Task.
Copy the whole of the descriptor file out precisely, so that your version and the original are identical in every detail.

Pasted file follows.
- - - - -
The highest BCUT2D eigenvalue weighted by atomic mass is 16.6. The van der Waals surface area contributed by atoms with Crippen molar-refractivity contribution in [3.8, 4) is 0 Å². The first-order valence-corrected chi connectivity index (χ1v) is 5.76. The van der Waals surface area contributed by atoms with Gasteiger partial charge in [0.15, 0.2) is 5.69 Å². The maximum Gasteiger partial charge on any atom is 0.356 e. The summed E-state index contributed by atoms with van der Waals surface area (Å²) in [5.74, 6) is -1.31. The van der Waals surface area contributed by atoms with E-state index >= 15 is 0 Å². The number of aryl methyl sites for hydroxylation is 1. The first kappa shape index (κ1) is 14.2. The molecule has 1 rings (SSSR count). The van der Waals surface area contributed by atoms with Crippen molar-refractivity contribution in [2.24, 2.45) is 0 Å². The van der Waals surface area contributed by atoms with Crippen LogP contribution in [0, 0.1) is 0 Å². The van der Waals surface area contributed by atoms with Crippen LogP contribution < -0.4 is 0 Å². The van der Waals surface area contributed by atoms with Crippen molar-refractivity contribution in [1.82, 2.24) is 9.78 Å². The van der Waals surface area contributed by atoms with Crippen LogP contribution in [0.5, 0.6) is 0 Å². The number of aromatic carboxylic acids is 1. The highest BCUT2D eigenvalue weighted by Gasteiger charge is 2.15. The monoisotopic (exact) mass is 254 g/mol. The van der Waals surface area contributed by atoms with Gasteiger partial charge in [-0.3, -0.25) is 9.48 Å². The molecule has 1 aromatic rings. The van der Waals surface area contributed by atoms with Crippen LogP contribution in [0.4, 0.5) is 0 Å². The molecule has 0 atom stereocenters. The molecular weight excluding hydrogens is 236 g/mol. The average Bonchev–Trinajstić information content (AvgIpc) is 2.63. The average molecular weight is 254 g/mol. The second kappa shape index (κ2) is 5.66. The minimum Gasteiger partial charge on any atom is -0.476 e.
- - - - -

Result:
The highest BCUT2D eigenvalue weighted by atomic mass is 16.6. The van der Waals surface area contributed by atoms with Crippen molar-refractivity contribution in [3.8, 4) is 0 Å². The first-order valence-corrected chi connectivity index (χ1v) is 5.76. The van der Waals surface area contributed by atoms with Gasteiger partial charge in [0.15, 0.2) is 5.69 Å². The maximum Gasteiger partial charge on any atom is 0.356 e. The summed E-state index contributed by atoms with van der Waals surface area (Å²) in [5.74, 6) is -1.31. The van der Waals surface area contributed by atoms with E-state index >= 15 is 0 Å². The number of aryl methyl sites for hydroxylation is 1. The first kappa shape index (κ1) is 14.2. The molecule has 1 rings (SSSR count). The van der Waals surface area contributed by atoms with Crippen molar-refractivity contribution in [2.24, 2.45) is 0 Å². The van der Waals surface area contributed by atoms with Crippen LogP contribution in [0, 0.1) is 0 Å². The van der Waals surface area contributed by atoms with Crippen LogP contribution < -0.4 is 0 Å². The van der Waals surface area contributed by atoms with Crippen molar-refractivity contribution in [1.82, 2.24) is 9.78 Å². The van der Waals surface area contributed by atoms with Crippen LogP contribution in [0.5, 0.6) is 0 Å². The number of aromatic carboxylic acids is 1. The highest BCUT2D eigenvalue weighted by Gasteiger charge is 2.15. The monoisotopic (exact) mass is 254 g/mol. The van der Waals surface area contributed by atoms with Gasteiger partial charge in [-0.3, -0.25) is 9.48 Å². The molecule has 1 aromatic rings. The van der Waals surface area contributed by atoms with Crippen LogP contribution in [0.4, 0.5) is 0 Å². The molecule has 0 atom stereocenters. The molecular weight excluding hydrogens is 236 g/mol. The average Bonchev–Trinajstić information content (AvgIpc) is 2.63. The average molecular weight is 254 g/mol. The second kappa shape index (κ2) is 5.66. The minimum Gasteiger partial charge on any atom is -0.476 e.